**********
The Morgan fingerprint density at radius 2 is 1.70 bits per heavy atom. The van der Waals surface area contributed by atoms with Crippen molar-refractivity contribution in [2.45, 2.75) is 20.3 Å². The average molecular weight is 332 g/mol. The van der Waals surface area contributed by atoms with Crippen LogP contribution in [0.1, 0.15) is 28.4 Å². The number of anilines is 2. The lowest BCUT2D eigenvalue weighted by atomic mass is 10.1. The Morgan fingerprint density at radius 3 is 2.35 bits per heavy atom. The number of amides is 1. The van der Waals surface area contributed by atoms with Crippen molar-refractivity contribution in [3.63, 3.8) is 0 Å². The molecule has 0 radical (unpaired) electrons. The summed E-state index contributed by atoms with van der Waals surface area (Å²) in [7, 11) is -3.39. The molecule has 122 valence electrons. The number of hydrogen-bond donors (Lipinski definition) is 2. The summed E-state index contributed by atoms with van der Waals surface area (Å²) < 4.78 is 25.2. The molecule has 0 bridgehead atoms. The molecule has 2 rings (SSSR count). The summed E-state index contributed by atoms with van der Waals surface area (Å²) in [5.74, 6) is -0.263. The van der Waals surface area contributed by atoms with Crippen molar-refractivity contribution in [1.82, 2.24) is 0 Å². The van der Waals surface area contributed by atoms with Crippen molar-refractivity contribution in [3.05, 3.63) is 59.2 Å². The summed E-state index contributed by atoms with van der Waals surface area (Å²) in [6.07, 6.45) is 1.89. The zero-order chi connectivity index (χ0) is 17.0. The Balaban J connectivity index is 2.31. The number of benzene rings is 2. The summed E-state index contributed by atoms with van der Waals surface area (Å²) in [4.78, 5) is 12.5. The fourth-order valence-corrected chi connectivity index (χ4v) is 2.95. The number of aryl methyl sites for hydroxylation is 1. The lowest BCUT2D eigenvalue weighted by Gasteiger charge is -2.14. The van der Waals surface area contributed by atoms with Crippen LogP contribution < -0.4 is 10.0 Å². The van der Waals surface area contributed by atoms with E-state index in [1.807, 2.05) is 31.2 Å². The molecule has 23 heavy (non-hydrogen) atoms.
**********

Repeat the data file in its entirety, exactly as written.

The Morgan fingerprint density at radius 2 is 1.70 bits per heavy atom. The van der Waals surface area contributed by atoms with Crippen molar-refractivity contribution in [2.45, 2.75) is 20.3 Å². The average molecular weight is 332 g/mol. The van der Waals surface area contributed by atoms with Crippen LogP contribution in [0.1, 0.15) is 28.4 Å². The number of anilines is 2. The lowest BCUT2D eigenvalue weighted by atomic mass is 10.1. The Morgan fingerprint density at radius 3 is 2.35 bits per heavy atom. The number of amides is 1. The van der Waals surface area contributed by atoms with Crippen molar-refractivity contribution in [3.63, 3.8) is 0 Å². The molecule has 0 radical (unpaired) electrons. The summed E-state index contributed by atoms with van der Waals surface area (Å²) in [7, 11) is -3.39. The molecule has 122 valence electrons. The number of hydrogen-bond donors (Lipinski definition) is 2. The summed E-state index contributed by atoms with van der Waals surface area (Å²) < 4.78 is 25.2. The molecule has 0 bridgehead atoms. The molecule has 2 rings (SSSR count). The summed E-state index contributed by atoms with van der Waals surface area (Å²) in [5.74, 6) is -0.263. The van der Waals surface area contributed by atoms with Crippen molar-refractivity contribution in [1.82, 2.24) is 0 Å². The van der Waals surface area contributed by atoms with Crippen molar-refractivity contribution in [3.05, 3.63) is 59.2 Å². The summed E-state index contributed by atoms with van der Waals surface area (Å²) in [6.07, 6.45) is 1.89. The zero-order chi connectivity index (χ0) is 17.0. The Balaban J connectivity index is 2.31. The number of benzene rings is 2. The summed E-state index contributed by atoms with van der Waals surface area (Å²) in [4.78, 5) is 12.5. The fourth-order valence-corrected chi connectivity index (χ4v) is 2.95. The number of aryl methyl sites for hydroxylation is 1. The lowest BCUT2D eigenvalue weighted by Gasteiger charge is -2.14. The van der Waals surface area contributed by atoms with Crippen LogP contribution < -0.4 is 10.0 Å². The van der Waals surface area contributed by atoms with E-state index in [1.807, 2.05) is 31.2 Å². The molecule has 23 heavy (non-hydrogen) atoms.